The National Environmental Policy Act requires agencies to analyze the environmental impacts of the projects they undertake, requires public comment on those impacts, and requires analysis of alternatives that could avoid or mitigate them.76See Council on Environmental Quality, Citizens Guide to NEPA, That law does not prohibit outright projects that affect resources on federal lands negatively but does discourage such projects. It also can delay such projects long enough for the executive branch or Congress to take other steps to protect important resources.77See, e.g., Austin Price, Montana’s Paradise Valley Is More Valuable Than Gold, Sierra (Oct. 10, 2018), available at (describing the controversy over proposed mining plans in Paradise Valley and the secretary of interior’s decision to withdraw the area from mining to block those plans).

In summation, past legislative responses to perceived presidential overreach under the Antiquities Act suggest that reducing presidential discretion encourages congressional engagement on federal land-management issues. They also dispel the concern that the president will simply circumvent any limit on his discretion by, for instance, doing piecemeal what Congress forbids doing en masse. Finally, the lack of evidence that past reforms have jeopardized archaeological and scientific resources should quiet fears that future reforms will cause the sky to fall.

The Antiquities Act’s Future

Presidential power under the Antiquities Act currently is the subject of criticism from groups that ordinarily find little common ground. To critics of large monument designations, the president enjoys too much discretion to designate monuments wherever he wishes and as large as he wishes. Monument supporters, by contrast, oppose similarly broad discretion (or, in some cases, any discretion at all) to modify or revoke existing monuments.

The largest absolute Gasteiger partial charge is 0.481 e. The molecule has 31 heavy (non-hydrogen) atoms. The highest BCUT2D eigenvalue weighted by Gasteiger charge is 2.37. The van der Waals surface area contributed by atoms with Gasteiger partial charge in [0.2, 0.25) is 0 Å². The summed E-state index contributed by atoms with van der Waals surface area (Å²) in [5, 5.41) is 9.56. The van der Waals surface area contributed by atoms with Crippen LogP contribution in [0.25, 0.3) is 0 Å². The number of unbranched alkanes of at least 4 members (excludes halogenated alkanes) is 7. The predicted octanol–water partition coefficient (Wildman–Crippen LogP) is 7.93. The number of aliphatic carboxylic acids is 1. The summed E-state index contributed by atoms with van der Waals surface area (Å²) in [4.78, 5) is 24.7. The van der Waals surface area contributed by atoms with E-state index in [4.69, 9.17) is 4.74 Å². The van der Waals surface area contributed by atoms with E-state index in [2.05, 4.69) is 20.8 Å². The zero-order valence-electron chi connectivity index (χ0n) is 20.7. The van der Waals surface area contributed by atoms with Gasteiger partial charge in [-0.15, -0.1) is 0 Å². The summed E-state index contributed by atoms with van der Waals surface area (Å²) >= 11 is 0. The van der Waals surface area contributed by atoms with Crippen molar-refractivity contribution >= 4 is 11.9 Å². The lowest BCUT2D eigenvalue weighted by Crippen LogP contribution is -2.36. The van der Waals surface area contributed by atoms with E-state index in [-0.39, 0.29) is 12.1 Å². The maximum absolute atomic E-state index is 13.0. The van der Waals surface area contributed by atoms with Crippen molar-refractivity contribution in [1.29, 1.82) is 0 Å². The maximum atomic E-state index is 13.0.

The controversies suggest the possibility of future legislative reforms, whether addressing the concerns of one side or the other or achieving a grand compromise. In any case, past legislative reforms provide a useful lens for analyzing the effects of additional reforms. Among other things, the experiences of Wyoming and Alaska suggest that more-constrained executive discretion in establishing or modifying monuments could entice Congress to be more active in managing federal lands.

Such incentives could be strengthened further by tailoring any future reforms to encourage congressional engagement. They could, for instance, require monument designations or modifications over a certain size threshold to be submitted to Congress for review or approval.78This could require affirmative approval or trigger a streamlined process for Congress to disapprove a proposed monument proclamation or modification. Compare Congressional Review Act, 5 U.S.C. §§ 801–08 (requiring agencies to submit rules to Congress and establishing a streamlined process for Congress to review rules) with Regulations from the Executive in Need of Scrutiny Act of 2019, S.92, 116th Cong. (2019) (proposing to require affirmative congressional approval for certain rules). Once a monument is proclaimed, changes could be prohibited or limited for a predetermined period, giving Congress an opportunity to decide whether to protect the land as a national park, wilderness area, or other designation permanently or whether to do nothing and allow the president to modify the monument after the time window closes.79Congress has upgraded many monuments to national parks but lacks any trigger to incentivize it to consider such action quickly after a monument has been proclaimed. See McElfish, supra n.1, at 10,195–97.